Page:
Gardening can be calming and therapeutic, but can also bring you a world of pain, as well as some frustration, if you’re not careful.
Moving heavy pots and the constant bending can quickly cause older gardeners’ legs, arms, back and joints to ache, while fiddly little bits can get trickier to see without pulling out the reading glasses. But instead of throwing in the trowel, try these tips to make gardening easier.
Making your shovel non-stick will ensure that soil will slip right off your shovel once you remove it from the earth, avoid soil spillages that you may need to sweep up later. Just spray your shovel with a silicone or Teflon lubricant, though, to make shovelling a breeze.
Avoid the strain of lifting and moving heavy pots by filling the bottom third with packing peanuts – those styrofoam pieces you can buy from any storage store. Simply level out the peanuts in the pot, add a layer of fabric over the top and then layer on the potting soil, ensuring that there’s sufficient depth of soil to accommodate the type of plant you’re potting.
This trick works best with the really big pots that are mainly for decorative purposes, not because the plant necessarily needs all of the soil the pot would usually hold. If you would like to reduce weight further, choose a potting mix filled with vermiculite and peat moss.
Going to the nursery can be a lot of fun, especially when you are purchasing a bunch of new plants, but getting all those plants home without them falling over and spilling topsoil in your car can be a mission.
Next time you go to the nursery, however, line the back of your car with a plastic tarp and place a small step ladder on top. The spaces between the ladder rungs are perfect for keeping your plants upright and in place, as well as being great for ensuring fragile plants remain undamaged.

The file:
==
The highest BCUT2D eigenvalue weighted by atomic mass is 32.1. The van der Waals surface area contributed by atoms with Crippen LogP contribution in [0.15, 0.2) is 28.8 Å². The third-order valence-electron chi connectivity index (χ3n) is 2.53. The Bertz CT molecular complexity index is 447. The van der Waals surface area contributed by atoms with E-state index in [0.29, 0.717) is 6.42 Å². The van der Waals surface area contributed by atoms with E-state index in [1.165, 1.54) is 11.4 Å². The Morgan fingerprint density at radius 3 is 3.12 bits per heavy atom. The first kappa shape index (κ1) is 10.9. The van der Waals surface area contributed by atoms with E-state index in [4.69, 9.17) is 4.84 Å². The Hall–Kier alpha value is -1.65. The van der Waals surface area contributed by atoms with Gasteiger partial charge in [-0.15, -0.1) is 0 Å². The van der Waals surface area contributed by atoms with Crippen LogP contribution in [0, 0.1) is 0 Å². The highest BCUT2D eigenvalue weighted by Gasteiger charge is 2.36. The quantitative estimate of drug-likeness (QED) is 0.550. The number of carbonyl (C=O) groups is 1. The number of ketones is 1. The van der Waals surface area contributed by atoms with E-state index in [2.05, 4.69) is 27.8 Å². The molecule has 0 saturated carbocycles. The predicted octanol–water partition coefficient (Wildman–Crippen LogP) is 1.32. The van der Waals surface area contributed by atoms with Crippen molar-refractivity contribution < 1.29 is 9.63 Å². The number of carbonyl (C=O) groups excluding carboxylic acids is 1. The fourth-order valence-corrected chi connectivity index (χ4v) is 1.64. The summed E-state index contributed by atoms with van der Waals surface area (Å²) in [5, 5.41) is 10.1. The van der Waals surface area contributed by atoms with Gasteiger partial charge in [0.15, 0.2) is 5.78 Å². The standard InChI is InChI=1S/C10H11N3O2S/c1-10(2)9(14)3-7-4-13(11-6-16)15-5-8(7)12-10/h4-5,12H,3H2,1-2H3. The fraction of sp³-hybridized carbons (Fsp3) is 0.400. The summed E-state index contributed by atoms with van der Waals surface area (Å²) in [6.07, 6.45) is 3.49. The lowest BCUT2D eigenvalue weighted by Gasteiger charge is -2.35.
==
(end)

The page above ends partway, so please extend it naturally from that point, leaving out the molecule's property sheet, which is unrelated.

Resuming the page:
They are perfect for protecting fragile plants as you drive home, as well as saving you cleaning up any mess.
If you find the measurements printed on your rain gauge hard to read or the glass or plastic has become cloudy, obscuring the water level, there is a simple solution. Add a few drops of food colouring to the bottom of your rain gauge. During your next rain shower, the water will combine with the dye, making the change in water level far more obvious.
There are a number of plants that look amazing but are just too invasive to deal with. Mint is delicious but it spreads like wildfire and can often take over if not regularly checked, creating extra. But you can prevent invasive species from spreading by planting them in a plastic container. Once planted bury the pot just below the surface of your soil. Make sure your plastic container has no holes or openings.
This will ensure that the plant’s roots don’t grow too quickly and disrupt other plants. If the plant sends out runners, this will have to be dealt with in the old-fashioned way – by chopping them off!
One of the worst things gardeners face is ruined plants because of root and bulb damage. There are a number of pests that love nothing more than munching on your plant bulbs; digging them up and having a feast. Not only does this ruin all the hard work put into growing the plants, it means we have to clean up our garden and replant. Instead, combat this problem by staking netting over the flowerbed. In the spring, remove the netting or cut a few holes for the plants to grow through.
By fitting a piece of plywood to the back end of your wheelbarrow, you can use it for transporting both soil and pots. To do this simply fasten the medium piece of plywood with some wood cleats on either side. Now you will have a small surface that is perfect for potting straight out of the wheelbarrow. You can wheel your soil and plants to the garden when you’re finished in one quick trip.